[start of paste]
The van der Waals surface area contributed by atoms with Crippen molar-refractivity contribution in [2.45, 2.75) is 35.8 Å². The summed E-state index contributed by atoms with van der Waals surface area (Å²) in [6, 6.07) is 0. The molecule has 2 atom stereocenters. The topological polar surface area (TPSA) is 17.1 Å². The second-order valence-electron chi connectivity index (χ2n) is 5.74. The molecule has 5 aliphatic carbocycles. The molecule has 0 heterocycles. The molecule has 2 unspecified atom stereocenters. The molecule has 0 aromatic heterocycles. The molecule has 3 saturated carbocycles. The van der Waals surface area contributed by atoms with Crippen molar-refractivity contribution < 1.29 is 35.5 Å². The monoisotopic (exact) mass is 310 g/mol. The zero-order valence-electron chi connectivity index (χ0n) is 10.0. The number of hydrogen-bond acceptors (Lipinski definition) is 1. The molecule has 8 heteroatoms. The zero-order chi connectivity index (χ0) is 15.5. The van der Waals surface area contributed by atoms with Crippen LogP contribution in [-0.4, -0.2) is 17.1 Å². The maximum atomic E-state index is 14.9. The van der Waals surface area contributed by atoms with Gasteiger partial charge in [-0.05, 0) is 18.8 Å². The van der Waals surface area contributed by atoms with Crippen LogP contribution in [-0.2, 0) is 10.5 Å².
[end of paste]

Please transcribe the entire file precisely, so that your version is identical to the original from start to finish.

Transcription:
The van der Waals surface area contributed by atoms with Crippen molar-refractivity contribution in [2.45, 2.75) is 35.8 Å². The summed E-state index contributed by atoms with van der Waals surface area (Å²) in [6, 6.07) is 0. The molecule has 2 atom stereocenters. The topological polar surface area (TPSA) is 17.1 Å². The second-order valence-electron chi connectivity index (χ2n) is 5.74. The molecule has 5 aliphatic carbocycles. The molecule has 0 heterocycles. The molecule has 2 unspecified atom stereocenters. The molecule has 0 aromatic heterocycles. The molecule has 3 saturated carbocycles. The van der Waals surface area contributed by atoms with Crippen molar-refractivity contribution < 1.29 is 35.5 Å². The monoisotopic (exact) mass is 310 g/mol. The zero-order valence-electron chi connectivity index (χ0n) is 10.0. The number of hydrogen-bond acceptors (Lipinski definition) is 1. The molecule has 8 heteroatoms. The zero-order chi connectivity index (χ0) is 15.5. The van der Waals surface area contributed by atoms with Crippen LogP contribution in [-0.4, -0.2) is 17.1 Å². The maximum atomic E-state index is 14.9. The van der Waals surface area contributed by atoms with Gasteiger partial charge in [-0.05, 0) is 18.8 Å². The van der Waals surface area contributed by atoms with Crippen LogP contribution in [-0.2, 0) is 10.5 Å².